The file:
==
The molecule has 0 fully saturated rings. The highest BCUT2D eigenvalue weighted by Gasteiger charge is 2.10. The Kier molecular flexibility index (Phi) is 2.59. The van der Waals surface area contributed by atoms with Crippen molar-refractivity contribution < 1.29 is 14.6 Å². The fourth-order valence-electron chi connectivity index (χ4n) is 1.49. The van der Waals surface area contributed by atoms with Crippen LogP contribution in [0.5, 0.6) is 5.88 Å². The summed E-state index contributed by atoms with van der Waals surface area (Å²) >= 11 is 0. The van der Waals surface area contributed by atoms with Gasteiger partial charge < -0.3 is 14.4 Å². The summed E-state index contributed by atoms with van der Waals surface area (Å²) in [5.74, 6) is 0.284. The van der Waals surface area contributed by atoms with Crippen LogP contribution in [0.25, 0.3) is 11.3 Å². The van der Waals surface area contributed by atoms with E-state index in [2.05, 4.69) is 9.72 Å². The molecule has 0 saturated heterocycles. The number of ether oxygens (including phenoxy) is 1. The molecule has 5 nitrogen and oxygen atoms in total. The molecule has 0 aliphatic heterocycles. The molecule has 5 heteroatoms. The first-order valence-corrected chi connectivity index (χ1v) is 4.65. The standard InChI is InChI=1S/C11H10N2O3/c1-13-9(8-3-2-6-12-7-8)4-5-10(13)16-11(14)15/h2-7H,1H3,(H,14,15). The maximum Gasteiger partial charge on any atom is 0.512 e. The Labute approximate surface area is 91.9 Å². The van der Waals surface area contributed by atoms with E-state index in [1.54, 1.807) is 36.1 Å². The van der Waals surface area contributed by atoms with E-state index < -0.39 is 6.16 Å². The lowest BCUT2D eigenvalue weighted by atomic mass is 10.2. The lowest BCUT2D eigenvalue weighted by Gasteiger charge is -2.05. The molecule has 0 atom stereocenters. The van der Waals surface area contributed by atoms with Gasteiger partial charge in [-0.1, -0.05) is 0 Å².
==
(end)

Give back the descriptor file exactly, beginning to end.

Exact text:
The molecule has 0 fully saturated rings. The highest BCUT2D eigenvalue weighted by Gasteiger charge is 2.10. The Kier molecular flexibility index (Phi) is 2.59. The van der Waals surface area contributed by atoms with Crippen molar-refractivity contribution < 1.29 is 14.6 Å². The fourth-order valence-electron chi connectivity index (χ4n) is 1.49. The van der Waals surface area contributed by atoms with Crippen LogP contribution in [0.5, 0.6) is 5.88 Å². The summed E-state index contributed by atoms with van der Waals surface area (Å²) >= 11 is 0. The van der Waals surface area contributed by atoms with Gasteiger partial charge < -0.3 is 14.4 Å². The summed E-state index contributed by atoms with van der Waals surface area (Å²) in [5.74, 6) is 0.284. The van der Waals surface area contributed by atoms with Crippen LogP contribution in [0.25, 0.3) is 11.3 Å². The van der Waals surface area contributed by atoms with E-state index in [2.05, 4.69) is 9.72 Å². The molecule has 0 saturated heterocycles. The number of ether oxygens (including phenoxy) is 1. The molecule has 5 nitrogen and oxygen atoms in total. The molecule has 0 aliphatic heterocycles. The molecule has 5 heteroatoms. The first-order valence-corrected chi connectivity index (χ1v) is 4.65. The standard InChI is InChI=1S/C11H10N2O3/c1-13-9(8-3-2-6-12-7-8)4-5-10(13)16-11(14)15/h2-7H,1H3,(H,14,15). The maximum Gasteiger partial charge on any atom is 0.512 e. The Labute approximate surface area is 91.9 Å². The van der Waals surface area contributed by atoms with E-state index in [1.54, 1.807) is 36.1 Å². The van der Waals surface area contributed by atoms with E-state index < -0.39 is 6.16 Å². The lowest BCUT2D eigenvalue weighted by atomic mass is 10.2. The lowest BCUT2D eigenvalue weighted by Gasteiger charge is -2.05. The molecule has 0 atom stereocenters. The van der Waals surface area contributed by atoms with Gasteiger partial charge in [-0.1, -0.05) is 0 Å².